Friday, February 26, 2016

Why I'll Always Opt To Play The Jedi

My L5R game is about to go on a small hiatus for a time skip, and when we do that we break and one of the players GMs a side game. Previously this has been a Halo game, that was awesome, but we ended the Halo game before the last generation of L5R ended. This time we're going to do Star Wars, and despite my intentions (initially) to not play a force sensitive, when pressed for character ideas yesterday everything that popped into my head was the different Jedi classes. Today I want to talk about why, then ask if you feel the same.

The Unique Experience
That's it. That title is the reason I do it. There is no other game universe out there that will let me be a Jedi - to the full extent of what that means - or a Sith except Star Wars. Yeah, I could be a Jedi-esque eldritch knight or whatever in D&D, or some mystic copy cat for a FATE Core game, but nothing is going to give me the Star Wars force, a light saber, and a world full of blaster bolts to deflect that isn't the Star Wars universe.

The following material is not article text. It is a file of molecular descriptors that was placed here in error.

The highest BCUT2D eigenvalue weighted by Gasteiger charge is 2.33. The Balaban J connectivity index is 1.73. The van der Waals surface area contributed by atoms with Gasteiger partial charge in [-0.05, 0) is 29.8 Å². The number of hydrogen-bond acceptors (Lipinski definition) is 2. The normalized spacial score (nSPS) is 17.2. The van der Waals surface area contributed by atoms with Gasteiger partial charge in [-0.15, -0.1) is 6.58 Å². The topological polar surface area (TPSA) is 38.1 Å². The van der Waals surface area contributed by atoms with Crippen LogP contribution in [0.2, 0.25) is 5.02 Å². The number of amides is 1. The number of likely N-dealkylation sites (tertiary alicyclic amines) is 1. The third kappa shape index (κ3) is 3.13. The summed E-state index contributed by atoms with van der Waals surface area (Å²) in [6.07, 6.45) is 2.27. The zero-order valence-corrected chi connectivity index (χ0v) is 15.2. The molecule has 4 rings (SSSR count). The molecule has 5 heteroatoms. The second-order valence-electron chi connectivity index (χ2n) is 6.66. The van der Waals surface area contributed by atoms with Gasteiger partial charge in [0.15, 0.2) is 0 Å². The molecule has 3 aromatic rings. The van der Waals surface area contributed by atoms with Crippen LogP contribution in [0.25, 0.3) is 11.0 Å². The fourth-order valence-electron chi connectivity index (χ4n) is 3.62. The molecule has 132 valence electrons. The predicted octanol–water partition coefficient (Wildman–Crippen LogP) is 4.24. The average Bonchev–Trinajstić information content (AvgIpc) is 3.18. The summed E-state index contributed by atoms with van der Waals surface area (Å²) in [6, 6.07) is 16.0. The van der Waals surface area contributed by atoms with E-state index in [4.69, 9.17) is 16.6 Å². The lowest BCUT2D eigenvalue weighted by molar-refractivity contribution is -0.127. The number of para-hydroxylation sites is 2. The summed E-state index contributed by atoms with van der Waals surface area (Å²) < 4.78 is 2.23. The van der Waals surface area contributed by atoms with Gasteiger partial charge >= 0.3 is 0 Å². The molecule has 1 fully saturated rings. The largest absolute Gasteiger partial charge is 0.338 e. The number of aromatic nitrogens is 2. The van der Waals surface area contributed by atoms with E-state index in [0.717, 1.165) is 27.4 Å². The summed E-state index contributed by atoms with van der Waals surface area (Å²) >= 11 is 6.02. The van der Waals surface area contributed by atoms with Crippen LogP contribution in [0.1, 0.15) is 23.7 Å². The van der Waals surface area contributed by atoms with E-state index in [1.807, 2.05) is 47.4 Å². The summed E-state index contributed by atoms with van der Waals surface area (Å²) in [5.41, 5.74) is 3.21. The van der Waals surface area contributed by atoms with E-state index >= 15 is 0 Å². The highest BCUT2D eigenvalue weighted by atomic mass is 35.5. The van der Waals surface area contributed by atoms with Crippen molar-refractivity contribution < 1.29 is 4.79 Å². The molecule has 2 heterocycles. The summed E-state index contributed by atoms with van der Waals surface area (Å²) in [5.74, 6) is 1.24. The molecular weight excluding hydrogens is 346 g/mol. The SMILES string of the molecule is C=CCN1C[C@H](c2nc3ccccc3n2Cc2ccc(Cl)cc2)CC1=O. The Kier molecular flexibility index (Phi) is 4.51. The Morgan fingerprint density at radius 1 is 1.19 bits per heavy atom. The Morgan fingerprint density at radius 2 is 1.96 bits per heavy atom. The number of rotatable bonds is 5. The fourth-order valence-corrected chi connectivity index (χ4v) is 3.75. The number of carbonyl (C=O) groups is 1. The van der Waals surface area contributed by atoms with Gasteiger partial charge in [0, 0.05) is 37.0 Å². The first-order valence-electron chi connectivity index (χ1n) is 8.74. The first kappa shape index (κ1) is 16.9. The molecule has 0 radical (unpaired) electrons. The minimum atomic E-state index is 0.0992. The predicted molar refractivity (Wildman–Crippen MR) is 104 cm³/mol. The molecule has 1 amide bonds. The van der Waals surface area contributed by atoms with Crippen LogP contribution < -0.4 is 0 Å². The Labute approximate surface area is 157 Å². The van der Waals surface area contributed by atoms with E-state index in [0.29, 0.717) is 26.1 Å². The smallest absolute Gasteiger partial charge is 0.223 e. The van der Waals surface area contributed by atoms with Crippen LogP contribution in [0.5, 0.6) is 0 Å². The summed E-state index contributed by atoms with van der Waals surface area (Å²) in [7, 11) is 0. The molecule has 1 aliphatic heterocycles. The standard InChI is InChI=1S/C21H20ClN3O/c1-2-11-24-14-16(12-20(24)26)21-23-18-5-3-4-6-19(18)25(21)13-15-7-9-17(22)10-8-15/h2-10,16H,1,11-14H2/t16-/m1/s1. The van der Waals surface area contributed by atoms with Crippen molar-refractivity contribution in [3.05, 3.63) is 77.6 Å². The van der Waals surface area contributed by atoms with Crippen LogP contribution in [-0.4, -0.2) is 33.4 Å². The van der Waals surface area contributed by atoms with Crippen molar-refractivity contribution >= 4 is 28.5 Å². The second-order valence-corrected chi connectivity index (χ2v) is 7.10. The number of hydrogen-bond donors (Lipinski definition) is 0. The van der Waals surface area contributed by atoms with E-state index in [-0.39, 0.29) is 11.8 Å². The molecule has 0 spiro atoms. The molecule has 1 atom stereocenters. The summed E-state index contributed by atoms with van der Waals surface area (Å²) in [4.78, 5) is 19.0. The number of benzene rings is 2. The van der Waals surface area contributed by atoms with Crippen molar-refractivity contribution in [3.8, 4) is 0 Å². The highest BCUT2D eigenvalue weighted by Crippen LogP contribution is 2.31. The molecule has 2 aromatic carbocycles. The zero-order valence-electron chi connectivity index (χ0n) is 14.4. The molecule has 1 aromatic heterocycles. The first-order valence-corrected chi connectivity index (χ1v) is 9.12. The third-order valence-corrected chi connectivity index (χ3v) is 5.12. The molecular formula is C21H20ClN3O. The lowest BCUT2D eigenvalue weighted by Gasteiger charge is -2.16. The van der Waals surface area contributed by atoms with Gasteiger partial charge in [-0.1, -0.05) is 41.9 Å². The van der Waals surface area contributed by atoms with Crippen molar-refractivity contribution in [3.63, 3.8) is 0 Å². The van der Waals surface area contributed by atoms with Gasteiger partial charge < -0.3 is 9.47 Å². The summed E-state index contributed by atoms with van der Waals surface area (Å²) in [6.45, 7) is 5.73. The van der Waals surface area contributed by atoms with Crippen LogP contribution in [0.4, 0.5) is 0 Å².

In a lot of ways Jedi are the iconic portrayal of the Star Wars universe, and that's because they are what the universe has that "no one else" does.

In much the same way if you put me in a Halo game I want to be a Spartan (preferably a 2 or a 3 in specific). If you put me in a 40k game I want to be a Space Marine, Sister of Battle, or Tau. If you put me in an open World of Darkness game I want to be a normal person. Why? Because these are all the unique experiences for this game. And yes "normal person" is a unique experience for World of Darkness, because where else are you going to get to be just a guy or girl in a world full of supernatural monsters that are also fellow PCs?

But You Can't Fly An X-Wing In Another Game